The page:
This panel seeks contributions that explore the ways in which labour and dependency are reconceptualised in the contemporary global political economy.
This panel aims to reposition the critical purchase of dependency and labour as central aspects of the form and function of citizenship in the 21st-century. Recent anthropological interventions and ethnographic insights into poverty discuss from myriad angles how neoliberalism, the democratisation of knowledge, and notions of independence and self-management as active citizenship do not resonate with local perceptions of need or the responsibility of the state to its citizens. This is also resonant with ethnographies of development that question ideals of self-reliance in contexts where people value relations of dependence and collectivity. Anthropologists have attended to various relations of obligation, care and intimacies such as in kin ties that inform how people make life (and death) decisions in the face of destitution. From ethnographies of migrants, poor farmers, to the urban poor around the world, people engage in relational exchanges, moral traditions and self-management to imagine their futures and aspire for a better life. Therefore, perhaps a more useful starting point than a critique of neoliberalism is an examination of the creative and contested tensions between different ways of framing dependency and labour, and how these tensions are constitutive of the relative boundedness of entities as diverse as the unemployed, factory workers, landowners, to multinational corporations (cf. Martin 2015). This panel seeks contributions that explore the ways in which labour and dependency are reconceptualised in the contemporary global political economy.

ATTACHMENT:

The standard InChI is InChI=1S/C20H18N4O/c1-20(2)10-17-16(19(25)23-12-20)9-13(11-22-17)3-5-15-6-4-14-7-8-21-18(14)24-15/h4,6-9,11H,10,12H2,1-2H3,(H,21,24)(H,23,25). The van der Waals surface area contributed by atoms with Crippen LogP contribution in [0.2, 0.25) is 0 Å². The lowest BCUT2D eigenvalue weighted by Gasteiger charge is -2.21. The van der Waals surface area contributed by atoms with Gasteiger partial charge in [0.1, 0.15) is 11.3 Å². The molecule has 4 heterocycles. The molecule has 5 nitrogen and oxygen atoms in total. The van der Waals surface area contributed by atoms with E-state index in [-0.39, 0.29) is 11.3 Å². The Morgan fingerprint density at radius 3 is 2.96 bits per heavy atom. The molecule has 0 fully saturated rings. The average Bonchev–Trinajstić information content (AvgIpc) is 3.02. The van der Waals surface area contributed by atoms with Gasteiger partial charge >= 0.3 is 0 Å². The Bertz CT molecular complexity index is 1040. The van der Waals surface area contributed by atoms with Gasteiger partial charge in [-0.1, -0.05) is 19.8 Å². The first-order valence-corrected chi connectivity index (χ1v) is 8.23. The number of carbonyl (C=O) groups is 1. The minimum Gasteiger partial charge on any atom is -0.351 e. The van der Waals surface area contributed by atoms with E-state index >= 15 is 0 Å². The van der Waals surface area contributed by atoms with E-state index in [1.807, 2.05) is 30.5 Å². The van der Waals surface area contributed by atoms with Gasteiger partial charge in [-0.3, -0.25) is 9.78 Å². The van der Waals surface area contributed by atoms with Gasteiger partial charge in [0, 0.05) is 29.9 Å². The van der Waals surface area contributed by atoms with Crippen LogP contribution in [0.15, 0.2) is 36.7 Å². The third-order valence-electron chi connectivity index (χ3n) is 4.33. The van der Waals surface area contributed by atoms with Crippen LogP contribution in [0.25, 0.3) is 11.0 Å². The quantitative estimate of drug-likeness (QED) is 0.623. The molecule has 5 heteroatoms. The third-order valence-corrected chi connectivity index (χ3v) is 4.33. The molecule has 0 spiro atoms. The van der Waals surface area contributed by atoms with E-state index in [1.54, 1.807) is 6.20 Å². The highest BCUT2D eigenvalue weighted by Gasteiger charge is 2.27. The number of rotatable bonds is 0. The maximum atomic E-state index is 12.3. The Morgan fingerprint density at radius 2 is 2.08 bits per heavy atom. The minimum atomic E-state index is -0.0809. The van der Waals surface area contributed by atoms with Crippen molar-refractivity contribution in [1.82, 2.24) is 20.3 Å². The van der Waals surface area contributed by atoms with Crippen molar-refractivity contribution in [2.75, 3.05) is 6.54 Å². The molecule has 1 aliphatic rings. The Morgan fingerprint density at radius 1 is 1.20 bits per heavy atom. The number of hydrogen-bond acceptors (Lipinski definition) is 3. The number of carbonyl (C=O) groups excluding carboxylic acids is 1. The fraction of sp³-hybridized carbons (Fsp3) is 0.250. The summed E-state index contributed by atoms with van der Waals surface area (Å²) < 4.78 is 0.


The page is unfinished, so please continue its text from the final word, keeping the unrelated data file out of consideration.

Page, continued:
Reference: Martin,K. 2015. Epilogue: Exchange and Corporate Forms Today. J. Kjaerulff (ed.) Flexible Capitalism: Exchange and Ambiguity at Work. Berghahn.